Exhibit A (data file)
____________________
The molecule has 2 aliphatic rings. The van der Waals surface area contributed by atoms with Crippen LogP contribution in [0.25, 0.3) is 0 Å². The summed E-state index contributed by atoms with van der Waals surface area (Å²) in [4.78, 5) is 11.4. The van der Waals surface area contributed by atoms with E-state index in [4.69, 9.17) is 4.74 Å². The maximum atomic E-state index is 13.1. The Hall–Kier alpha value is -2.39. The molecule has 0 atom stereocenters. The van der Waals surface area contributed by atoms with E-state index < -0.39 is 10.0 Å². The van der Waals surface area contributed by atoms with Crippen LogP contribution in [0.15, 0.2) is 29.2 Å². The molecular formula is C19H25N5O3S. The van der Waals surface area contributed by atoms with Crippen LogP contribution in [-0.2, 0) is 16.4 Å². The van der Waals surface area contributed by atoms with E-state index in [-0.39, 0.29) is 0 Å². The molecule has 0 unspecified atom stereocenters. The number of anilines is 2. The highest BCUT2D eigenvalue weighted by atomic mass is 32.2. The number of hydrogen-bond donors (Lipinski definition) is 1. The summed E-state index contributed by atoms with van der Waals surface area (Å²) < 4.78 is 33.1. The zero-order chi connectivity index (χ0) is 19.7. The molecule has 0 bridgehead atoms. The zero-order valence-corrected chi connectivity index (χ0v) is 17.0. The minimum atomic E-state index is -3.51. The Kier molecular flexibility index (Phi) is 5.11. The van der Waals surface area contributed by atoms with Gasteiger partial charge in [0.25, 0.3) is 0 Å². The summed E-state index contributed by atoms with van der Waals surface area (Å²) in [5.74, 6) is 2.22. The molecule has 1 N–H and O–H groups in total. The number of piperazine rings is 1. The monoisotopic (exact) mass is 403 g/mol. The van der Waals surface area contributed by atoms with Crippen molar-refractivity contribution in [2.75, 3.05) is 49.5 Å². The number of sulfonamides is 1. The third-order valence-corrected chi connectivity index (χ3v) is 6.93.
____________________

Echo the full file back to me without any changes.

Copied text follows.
The molecule has 2 aliphatic rings. The van der Waals surface area contributed by atoms with Crippen LogP contribution in [0.25, 0.3) is 0 Å². The summed E-state index contributed by atoms with van der Waals surface area (Å²) in [4.78, 5) is 11.4. The van der Waals surface area contributed by atoms with E-state index in [4.69, 9.17) is 4.74 Å². The maximum atomic E-state index is 13.1. The Hall–Kier alpha value is -2.39. The molecule has 0 atom stereocenters. The van der Waals surface area contributed by atoms with E-state index < -0.39 is 10.0 Å². The van der Waals surface area contributed by atoms with Crippen LogP contribution in [0.15, 0.2) is 29.2 Å². The molecular formula is C19H25N5O3S. The van der Waals surface area contributed by atoms with Crippen LogP contribution in [-0.2, 0) is 16.4 Å². The van der Waals surface area contributed by atoms with E-state index in [-0.39, 0.29) is 0 Å². The molecule has 0 unspecified atom stereocenters. The number of anilines is 2. The highest BCUT2D eigenvalue weighted by atomic mass is 32.2. The number of hydrogen-bond donors (Lipinski definition) is 1. The summed E-state index contributed by atoms with van der Waals surface area (Å²) < 4.78 is 33.1. The zero-order chi connectivity index (χ0) is 19.7. The molecule has 0 bridgehead atoms. The zero-order valence-corrected chi connectivity index (χ0v) is 17.0. The minimum atomic E-state index is -3.51. The Kier molecular flexibility index (Phi) is 5.11. The van der Waals surface area contributed by atoms with Gasteiger partial charge in [0.25, 0.3) is 0 Å². The summed E-state index contributed by atoms with van der Waals surface area (Å²) in [5.74, 6) is 2.22. The molecule has 1 N–H and O–H groups in total. The number of piperazine rings is 1. The monoisotopic (exact) mass is 403 g/mol. The van der Waals surface area contributed by atoms with Crippen molar-refractivity contribution in [2.75, 3.05) is 49.5 Å². The number of sulfonamides is 1. The third-order valence-corrected chi connectivity index (χ3v) is 6.93.